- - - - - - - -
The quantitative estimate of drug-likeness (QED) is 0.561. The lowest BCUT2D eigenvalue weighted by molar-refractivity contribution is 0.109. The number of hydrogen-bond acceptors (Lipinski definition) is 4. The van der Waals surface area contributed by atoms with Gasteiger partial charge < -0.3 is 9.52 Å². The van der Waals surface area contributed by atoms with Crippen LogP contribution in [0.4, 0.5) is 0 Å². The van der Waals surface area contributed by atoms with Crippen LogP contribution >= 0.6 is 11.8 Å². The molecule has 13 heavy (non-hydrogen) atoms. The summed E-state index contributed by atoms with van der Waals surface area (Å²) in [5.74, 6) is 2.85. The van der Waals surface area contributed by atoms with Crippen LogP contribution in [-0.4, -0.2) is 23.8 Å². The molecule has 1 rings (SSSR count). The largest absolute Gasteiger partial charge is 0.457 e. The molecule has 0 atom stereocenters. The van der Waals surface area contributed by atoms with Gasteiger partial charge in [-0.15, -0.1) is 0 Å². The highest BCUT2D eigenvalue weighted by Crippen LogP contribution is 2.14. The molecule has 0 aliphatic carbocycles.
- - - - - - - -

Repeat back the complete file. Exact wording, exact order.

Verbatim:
The quantitative estimate of drug-likeness (QED) is 0.561. The lowest BCUT2D eigenvalue weighted by molar-refractivity contribution is 0.109. The number of hydrogen-bond acceptors (Lipinski definition) is 4. The van der Waals surface area contributed by atoms with Gasteiger partial charge < -0.3 is 9.52 Å². The van der Waals surface area contributed by atoms with Crippen LogP contribution in [0.4, 0.5) is 0 Å². The van der Waals surface area contributed by atoms with Crippen LogP contribution >= 0.6 is 11.8 Å². The molecule has 13 heavy (non-hydrogen) atoms. The summed E-state index contributed by atoms with van der Waals surface area (Å²) in [5.74, 6) is 2.85. The van der Waals surface area contributed by atoms with Crippen LogP contribution in [-0.4, -0.2) is 23.8 Å². The molecule has 1 rings (SSSR count). The largest absolute Gasteiger partial charge is 0.457 e. The molecule has 0 atom stereocenters. The van der Waals surface area contributed by atoms with Gasteiger partial charge in [-0.15, -0.1) is 0 Å². The highest BCUT2D eigenvalue weighted by Crippen LogP contribution is 2.14. The molecule has 0 aliphatic carbocycles.